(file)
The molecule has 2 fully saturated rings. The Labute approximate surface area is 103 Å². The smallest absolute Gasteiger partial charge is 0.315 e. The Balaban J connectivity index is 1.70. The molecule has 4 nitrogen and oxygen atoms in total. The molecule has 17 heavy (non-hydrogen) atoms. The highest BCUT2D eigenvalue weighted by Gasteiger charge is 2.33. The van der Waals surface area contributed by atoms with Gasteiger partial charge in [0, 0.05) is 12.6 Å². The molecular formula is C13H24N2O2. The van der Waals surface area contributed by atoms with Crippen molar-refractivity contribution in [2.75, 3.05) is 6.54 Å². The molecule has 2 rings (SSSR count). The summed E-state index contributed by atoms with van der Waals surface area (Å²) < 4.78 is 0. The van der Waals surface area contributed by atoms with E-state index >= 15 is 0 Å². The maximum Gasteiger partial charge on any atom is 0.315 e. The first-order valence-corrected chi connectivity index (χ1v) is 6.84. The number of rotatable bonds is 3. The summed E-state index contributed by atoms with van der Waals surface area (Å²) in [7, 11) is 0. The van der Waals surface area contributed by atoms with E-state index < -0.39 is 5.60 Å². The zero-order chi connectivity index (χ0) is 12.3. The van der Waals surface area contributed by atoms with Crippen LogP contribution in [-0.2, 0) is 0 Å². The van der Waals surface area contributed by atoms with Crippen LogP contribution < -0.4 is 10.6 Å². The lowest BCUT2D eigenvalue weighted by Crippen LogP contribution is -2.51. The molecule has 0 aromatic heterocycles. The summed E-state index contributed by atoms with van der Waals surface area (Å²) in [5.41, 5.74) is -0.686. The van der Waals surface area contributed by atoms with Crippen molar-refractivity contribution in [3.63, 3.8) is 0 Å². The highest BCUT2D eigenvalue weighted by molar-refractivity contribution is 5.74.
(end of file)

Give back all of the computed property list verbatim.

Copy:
The molecule has 2 fully saturated rings. The Labute approximate surface area is 103 Å². The smallest absolute Gasteiger partial charge is 0.315 e. The Balaban J connectivity index is 1.70. The molecule has 4 nitrogen and oxygen atoms in total. The molecule has 17 heavy (non-hydrogen) atoms. The highest BCUT2D eigenvalue weighted by Gasteiger charge is 2.33. The van der Waals surface area contributed by atoms with Gasteiger partial charge in [0, 0.05) is 12.6 Å². The molecular formula is C13H24N2O2. The van der Waals surface area contributed by atoms with Crippen molar-refractivity contribution in [2.75, 3.05) is 6.54 Å². The molecule has 2 rings (SSSR count). The summed E-state index contributed by atoms with van der Waals surface area (Å²) < 4.78 is 0. The van der Waals surface area contributed by atoms with E-state index >= 15 is 0 Å². The maximum Gasteiger partial charge on any atom is 0.315 e. The first-order valence-corrected chi connectivity index (χ1v) is 6.84. The number of rotatable bonds is 3. The summed E-state index contributed by atoms with van der Waals surface area (Å²) in [7, 11) is 0. The van der Waals surface area contributed by atoms with E-state index < -0.39 is 5.60 Å². The zero-order chi connectivity index (χ0) is 12.3. The van der Waals surface area contributed by atoms with Crippen LogP contribution in [-0.2, 0) is 0 Å². The van der Waals surface area contributed by atoms with Crippen LogP contribution < -0.4 is 10.6 Å². The lowest BCUT2D eigenvalue weighted by Crippen LogP contribution is -2.51. The molecule has 0 aromatic heterocycles. The summed E-state index contributed by atoms with van der Waals surface area (Å²) in [5.41, 5.74) is -0.686. The van der Waals surface area contributed by atoms with Crippen molar-refractivity contribution in [3.63, 3.8) is 0 Å². The highest BCUT2D eigenvalue weighted by molar-refractivity contribution is 5.74.